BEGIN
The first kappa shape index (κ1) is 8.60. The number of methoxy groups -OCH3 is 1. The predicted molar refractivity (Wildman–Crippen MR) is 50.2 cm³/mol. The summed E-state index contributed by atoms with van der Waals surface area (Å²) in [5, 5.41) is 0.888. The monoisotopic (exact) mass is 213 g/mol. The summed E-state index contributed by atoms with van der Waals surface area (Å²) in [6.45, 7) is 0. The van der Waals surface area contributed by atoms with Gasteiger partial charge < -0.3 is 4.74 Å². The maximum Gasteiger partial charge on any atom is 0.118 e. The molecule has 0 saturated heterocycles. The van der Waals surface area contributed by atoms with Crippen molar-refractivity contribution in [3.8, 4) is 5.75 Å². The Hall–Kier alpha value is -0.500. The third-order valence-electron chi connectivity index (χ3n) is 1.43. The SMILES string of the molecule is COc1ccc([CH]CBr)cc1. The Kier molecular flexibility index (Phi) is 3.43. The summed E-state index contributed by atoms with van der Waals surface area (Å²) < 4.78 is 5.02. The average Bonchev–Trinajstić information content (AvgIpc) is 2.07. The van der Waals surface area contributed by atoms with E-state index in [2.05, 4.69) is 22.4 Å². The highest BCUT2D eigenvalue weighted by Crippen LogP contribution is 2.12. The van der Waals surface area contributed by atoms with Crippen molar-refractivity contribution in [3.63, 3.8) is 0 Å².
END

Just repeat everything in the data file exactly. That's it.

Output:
The first kappa shape index (κ1) is 8.60. The number of methoxy groups -OCH3 is 1. The predicted molar refractivity (Wildman–Crippen MR) is 50.2 cm³/mol. The summed E-state index contributed by atoms with van der Waals surface area (Å²) in [5, 5.41) is 0.888. The monoisotopic (exact) mass is 213 g/mol. The summed E-state index contributed by atoms with van der Waals surface area (Å²) in [6.45, 7) is 0. The van der Waals surface area contributed by atoms with Gasteiger partial charge < -0.3 is 4.74 Å². The maximum Gasteiger partial charge on any atom is 0.118 e. The molecule has 0 saturated heterocycles. The van der Waals surface area contributed by atoms with Crippen molar-refractivity contribution in [3.8, 4) is 5.75 Å². The Hall–Kier alpha value is -0.500. The third-order valence-electron chi connectivity index (χ3n) is 1.43. The SMILES string of the molecule is COc1ccc([CH]CBr)cc1. The Kier molecular flexibility index (Phi) is 3.43. The summed E-state index contributed by atoms with van der Waals surface area (Å²) < 4.78 is 5.02. The average Bonchev–Trinajstić information content (AvgIpc) is 2.07. The van der Waals surface area contributed by atoms with E-state index in [2.05, 4.69) is 22.4 Å². The highest BCUT2D eigenvalue weighted by Crippen LogP contribution is 2.12. The van der Waals surface area contributed by atoms with Crippen molar-refractivity contribution in [3.63, 3.8) is 0 Å².